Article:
DOING business with China has become a global imperative. Despite growth slowing down in the “workshop of the world,” more and more countries are opening themselves to Chinese investment. However, Sri Lanka’s vacillating stance on its relations with the world’s second fastest growing economy could result in missed opportunities.
Just the number of trade deals signed around the world in the last few weeks shows how bullish everyone is on engagement. China has wrapped up at least $88 billion in deals, including agreements signed with jet makers, solar cell manufacturers and film studios, during recent visits by its leaders to Russia and Latin America plus a visit by Indian Prime Minister Narendra Modi to China.
Russia and China signed 32 agreements including a $25 billion deal to boost Chinese lending to Russian firms, rail contracts and an agreement to cooperate on international information security.
Brazilian President Dilma Rousseff signed a series of deals including a $1.1 billion sale of passenger jets made by Embraer to China’s Tianjin Airlines and $10 billion in finance agreements between Petrobras and Chinese banks. The mind boggling list also includes Chile, Peru, Columbia and former President Rajapaksa’s buddy Belarus.
Even India, which has border issues with China, signed 26 business deals worth more than $22 billion in areas ranging from ports to renewable energy to financing. Top Indian companies such as Bharti Airtel secured financing commitments of $2 billion from the China Development Bank and a $500 million credit line from the Industrial and Commercial Bank of China, while the Adani Power Group signed a framework agreement with China’s Golden Concord Group to explore investments in the natural gas industry. Even films are planned between the two countries.
India, which expressed its displeasure at Sri Lanka obtaining Chinese investment for the Hambantota projects and later the controversial $1.5 billion port city venture, has little hesitation in deepening its economic relations with the country that is arguably its biggest rival in the international arena. In such an environment it is vital for Sri Lanka to reset its relations with China by promoting a strategic and professional partnership.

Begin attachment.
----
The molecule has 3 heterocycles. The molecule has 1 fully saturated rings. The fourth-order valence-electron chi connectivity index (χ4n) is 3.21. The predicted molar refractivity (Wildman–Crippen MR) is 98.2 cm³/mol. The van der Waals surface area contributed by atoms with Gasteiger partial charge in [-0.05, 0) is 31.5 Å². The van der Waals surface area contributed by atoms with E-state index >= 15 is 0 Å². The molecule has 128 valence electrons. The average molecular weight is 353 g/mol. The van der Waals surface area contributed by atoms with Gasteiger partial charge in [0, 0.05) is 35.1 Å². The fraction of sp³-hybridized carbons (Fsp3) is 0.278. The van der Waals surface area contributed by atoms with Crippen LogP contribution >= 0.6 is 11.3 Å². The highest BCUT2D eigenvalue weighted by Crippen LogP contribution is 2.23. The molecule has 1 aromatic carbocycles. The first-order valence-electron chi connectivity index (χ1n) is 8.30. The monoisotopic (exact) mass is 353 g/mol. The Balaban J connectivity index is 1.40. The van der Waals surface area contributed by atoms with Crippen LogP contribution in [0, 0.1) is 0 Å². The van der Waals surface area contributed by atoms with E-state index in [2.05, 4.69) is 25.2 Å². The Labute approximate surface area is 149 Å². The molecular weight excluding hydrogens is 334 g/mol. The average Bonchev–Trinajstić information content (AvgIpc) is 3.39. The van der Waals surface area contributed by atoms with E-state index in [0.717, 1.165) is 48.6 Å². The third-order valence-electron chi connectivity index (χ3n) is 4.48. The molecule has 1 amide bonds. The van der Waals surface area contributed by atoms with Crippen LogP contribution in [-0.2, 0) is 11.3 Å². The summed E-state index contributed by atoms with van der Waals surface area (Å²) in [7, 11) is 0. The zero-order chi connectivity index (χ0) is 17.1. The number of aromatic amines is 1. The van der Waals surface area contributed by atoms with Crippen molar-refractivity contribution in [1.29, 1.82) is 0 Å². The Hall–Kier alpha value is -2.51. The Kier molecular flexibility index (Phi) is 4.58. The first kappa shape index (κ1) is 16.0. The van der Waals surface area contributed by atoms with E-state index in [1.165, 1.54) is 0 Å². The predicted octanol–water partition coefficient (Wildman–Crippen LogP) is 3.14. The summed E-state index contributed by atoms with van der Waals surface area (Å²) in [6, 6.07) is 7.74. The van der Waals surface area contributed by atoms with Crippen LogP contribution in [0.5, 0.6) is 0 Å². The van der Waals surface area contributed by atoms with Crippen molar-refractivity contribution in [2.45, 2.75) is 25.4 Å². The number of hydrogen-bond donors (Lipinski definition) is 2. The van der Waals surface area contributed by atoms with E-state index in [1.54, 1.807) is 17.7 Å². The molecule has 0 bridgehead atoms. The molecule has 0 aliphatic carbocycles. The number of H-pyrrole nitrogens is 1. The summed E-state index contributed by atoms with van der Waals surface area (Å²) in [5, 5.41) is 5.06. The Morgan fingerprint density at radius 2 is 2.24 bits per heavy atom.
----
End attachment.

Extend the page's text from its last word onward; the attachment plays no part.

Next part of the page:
Corruption is perhaps the biggest hurdle to open relations between the two countries. The clear involvement of former President Mahinda Rajapaksa’s Government in projects mired in corruption allegations makes it a hypersensitive topic. But the Government has to shake off these issues fast to steer a careful path in making sure projects and future investment does not have negative consequences. Already China has lent Sri Lanka an estimated $ 5 billion for massive infrastructure projects over the last seven years, making it the main development partner.
With many of the Rajapaksa regime’s projects such as the Mattala Airport failing to earn their keep, the Government is faced with the challenge of tough fiscal consolidation to manage its medium-term debt repayment obligations. But this has to be balanced against, engagement with China that is also crucial for Sri Lanka to expand its exports and grow economically in the long-term.
The Government clearly understands this as it chose to accept a $500 million loan to construct the third phase of the Colombo Outer Circular Highway this month despite a decision to reduce its cost by $181 million. The savings will be funnelled to alternative road projects, the Highways Ministry has decided, to prevent denting relations with China. Sri Lanka has to join the world in doing smart business with China.